The forthcoming government inquiry into the effect of Covid restrictions on the hospitality industry has already been criticised by a number of industry leaders for its terms of reference not going far enough.
For many businesses in the sector, the complete closure, partial openings, tiers with different restrictions and the numerous other measures that were expected of them during the pandemic, has left them still dealing with a legacy of debt and working out how to rebuild their business and recover for the future.
The numbers are quite simply staggering for the sector. UK Hospitality has over the last two years gone from £130bn economic activity to £115bn lost sales, 660,000 lost jobs and 8,000 fewer licensed premises.
And there are still substantial pressures on the industry including the increase in the National Living Wage and NIC contributions, spiralling inflation adversely affecting supplier and energy costs, hospitality VAT reverting back to 20% and the repayment of CBILS/BBLS kicking in. So, what is the best way for the sector and businesses of all sizes to rebuild and recover?
Firstly, remember the positives. It is estimated there will be approximately 123 million overnight domestic trips in the UK this year, a 23% year on year increase on 2021.
People will need food, drink and entertainment to fill their leisure time, but remember that their expectations and requirements may have changed over the last two years. People have been more used to cooking at home, trading up on the quality of food and drinks, more interested in supporting seasonal produce and local producers and people are also living and working in a different way.
Many people have yet to make a full return to the workplace and some never will, with more hybrid working arrangements in place. And naturally some people are still more cautious about future variants of Covid and are therefore being more selective about where they socialise. Covid 19 has changed consumer behaviour so understanding how your customers have changed and therefore how your business needs to change now or in the future to meet those different needs is essential.
There are a number of financial considerations (the basics) which it is important to remember.
• Cash is key. Directors should be utilising real time cashflow projections to assess the pressure points and potential funding gaps.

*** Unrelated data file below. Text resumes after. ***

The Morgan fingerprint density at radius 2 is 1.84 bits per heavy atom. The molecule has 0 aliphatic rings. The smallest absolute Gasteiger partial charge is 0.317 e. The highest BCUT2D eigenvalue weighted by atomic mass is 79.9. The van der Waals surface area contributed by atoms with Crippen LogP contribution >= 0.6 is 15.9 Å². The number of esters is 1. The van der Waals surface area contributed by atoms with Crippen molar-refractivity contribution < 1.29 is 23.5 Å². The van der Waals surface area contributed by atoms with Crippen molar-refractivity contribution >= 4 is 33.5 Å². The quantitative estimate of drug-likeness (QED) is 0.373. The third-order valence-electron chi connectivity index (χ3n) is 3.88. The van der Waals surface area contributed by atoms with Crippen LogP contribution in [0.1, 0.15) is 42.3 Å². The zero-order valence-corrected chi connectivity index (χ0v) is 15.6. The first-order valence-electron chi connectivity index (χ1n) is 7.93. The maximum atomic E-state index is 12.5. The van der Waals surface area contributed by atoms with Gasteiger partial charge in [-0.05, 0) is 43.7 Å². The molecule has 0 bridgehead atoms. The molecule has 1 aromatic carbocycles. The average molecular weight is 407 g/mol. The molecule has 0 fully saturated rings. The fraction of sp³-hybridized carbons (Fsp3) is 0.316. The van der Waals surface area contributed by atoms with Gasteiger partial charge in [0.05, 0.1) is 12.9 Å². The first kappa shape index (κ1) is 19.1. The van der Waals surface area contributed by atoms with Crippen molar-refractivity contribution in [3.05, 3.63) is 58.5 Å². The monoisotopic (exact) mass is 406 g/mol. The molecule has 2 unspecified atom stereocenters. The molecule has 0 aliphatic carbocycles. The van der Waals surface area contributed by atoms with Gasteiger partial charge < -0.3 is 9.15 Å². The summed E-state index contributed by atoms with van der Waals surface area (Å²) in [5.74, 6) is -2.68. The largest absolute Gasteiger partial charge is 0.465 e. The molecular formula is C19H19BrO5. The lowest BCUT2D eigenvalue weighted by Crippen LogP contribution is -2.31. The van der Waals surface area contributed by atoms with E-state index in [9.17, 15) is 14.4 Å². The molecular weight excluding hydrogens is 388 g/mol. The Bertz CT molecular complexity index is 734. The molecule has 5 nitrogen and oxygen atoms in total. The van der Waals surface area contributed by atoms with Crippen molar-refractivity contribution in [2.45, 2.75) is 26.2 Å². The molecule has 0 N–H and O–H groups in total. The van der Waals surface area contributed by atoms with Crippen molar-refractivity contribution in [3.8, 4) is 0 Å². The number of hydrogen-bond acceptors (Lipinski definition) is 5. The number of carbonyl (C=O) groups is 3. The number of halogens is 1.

• Look at where there is the cash in the business that can be accessed quickly. For example, are stock levels appropriate or can they be reduced. Can payment terms with suppliers be extended?
• Look at whether there are assets that the business can sell to release cash and if necessary replace on a lease basis to help cash flow.
• Our experience has shown that landlords may still be willing to “share the pain” by deferring rent payments, reducing rent or moving to a turnover based rent. Consider discussions with the landlord if appropriate.
• Ask yourself if you still need the same level of commercial space
• Has the business considered seeking assistance from HMRC such as a Time To Pay arrangement?
• If the financial issues of the business are more structural then consider seeking to refinance if possible or bring in equity funding through a share issue or partial disposal of shares to a third party investor.
• It is important if the longer-term prospects are looking uncertain to seek professional advice early, to ensure the directors are complying with their duties and maintain value which may enable a business sale.
• There are also debtor in possession insolvency protections available such as a moratorium, restructuring plan or Company Voluntary Arrangement, or otherwise through the constructive use of insolvency process to protect and restructure a business or ultimately realise assets whether through a business sale or otherwise.
Certainly the sector has changed enormously over the last two years and will continue to do so. If you keep the financial basics under review, that will alert you to any immediate financial threats your business faces and help ensure ongoing success.